Dad died three years ago, this morning. 6:47 am, to be exact. I was awake for it, by some betrayal of my body, staring at my phone as the minutes counted down. The battery died before I got there, cheating me out of the most self-indulgent memorial I can fathom (besides, of course, this). I remember the exact time because I can still hear the doctor’s voice pronouncing it; somewhere, it’s still echoing in my ears. And in that place there’s a pathetic fallacy: eternal late winter without the hope of spring.
But, here and now, I know tomorrow will be warm, at least.
Three years and I still don’t know how to mark this day. I’ll never go visit him: he’s not in the earth. There would be no one there to receive me. I didn’t wear black, either. I went to class. I bought myself a new toothbrush. Life continues, in spite of everything.
I’ve been letting myself remember him, though. Which is more than I can usually bear.
I remember asking him his favorite color and his ambivalent response. “But when I was growing up,” he said, “Gansu was very dry. I was so happy to see anything green.” I remember his stories at the breakfast table: about his childhood, about the Cultural Revolution, about the history that’s in my bones and my blood but not in my lips or tongue.
My father loved listening to waves crash at the beach. Growing up, I sat through hours of war documentaries, NBA, and James Bond. He was a news junkie. He liked to problem solve, but no matter what he told you, he was never actually going to build that shelf he was talking about. Mom was the one with the power tools, in the end.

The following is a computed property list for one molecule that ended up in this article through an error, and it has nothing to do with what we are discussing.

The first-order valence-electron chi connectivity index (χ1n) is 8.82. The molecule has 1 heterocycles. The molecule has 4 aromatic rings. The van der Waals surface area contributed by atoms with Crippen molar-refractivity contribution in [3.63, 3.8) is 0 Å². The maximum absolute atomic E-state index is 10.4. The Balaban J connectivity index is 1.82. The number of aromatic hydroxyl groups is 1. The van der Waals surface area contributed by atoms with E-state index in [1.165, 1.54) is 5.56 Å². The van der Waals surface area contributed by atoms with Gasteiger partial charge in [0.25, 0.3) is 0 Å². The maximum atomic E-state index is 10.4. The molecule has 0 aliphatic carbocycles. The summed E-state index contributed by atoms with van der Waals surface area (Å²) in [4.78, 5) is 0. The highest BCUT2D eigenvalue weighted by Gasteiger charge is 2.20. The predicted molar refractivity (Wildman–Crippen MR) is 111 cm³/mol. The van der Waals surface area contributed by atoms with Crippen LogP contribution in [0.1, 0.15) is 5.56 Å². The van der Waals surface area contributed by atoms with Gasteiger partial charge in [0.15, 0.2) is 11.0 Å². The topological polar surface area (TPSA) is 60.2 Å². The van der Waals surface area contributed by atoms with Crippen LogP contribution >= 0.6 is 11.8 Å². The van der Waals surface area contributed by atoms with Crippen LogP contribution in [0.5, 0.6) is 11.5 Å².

My father came to America in the early 80s: an early generation exchange student, studying overseas. He left my mother and infant sister behind. I wonder what he was thinking then. Was his mind full of physics and a potential PhD? Was he thinking of his daughter, 100 days old?
I never knew that man. I’m sure that man never thought he’d know me, either. I’m the second child, and was therefore inconceivable.
He never did do much research, in the end. Never had a discovery to call his own. But Tiananmen happened, the Cold War ended, and I was born, creating a perfect storm of circumstances for my family to stay overseas. If you asked my mother, she would say she knew she was staying right when she got off the plane. I don’t think my dad was as sure. But it’s not like I can ask him, either.
Domokos told me the other day that his dad was getting ready to build his “legacy.” It made me wonder if my father had ever built one of his own. He was a boy wonder in his home village, a world away from where his bones lie now. And there’s a ring of myth to that, but he was the man. Though I guess we’re all stories in the end.
His fatherhood is my story to tell. Mine and my sister’s, that is. In a way, I guess we’re his most tangible legacy: two bananas, living in Brooklyn. Both writers, one also a musician. What strange fruit from the physicist’s tree. I wonder if he’d be proud of me, sometimes. Whenever I finish an electronics project or think my troubled thoughts about what I will become. There isn’t much use in speculation. While he was here, he loved us. That’s going to have to be enough.
I remember creeping up on him once, as he napped on the couch. It was almost his birthday, and I asked what to get him. Without opening his eyes, he said “I want you and your sister to be happy. If you’re happy, that’s enough.”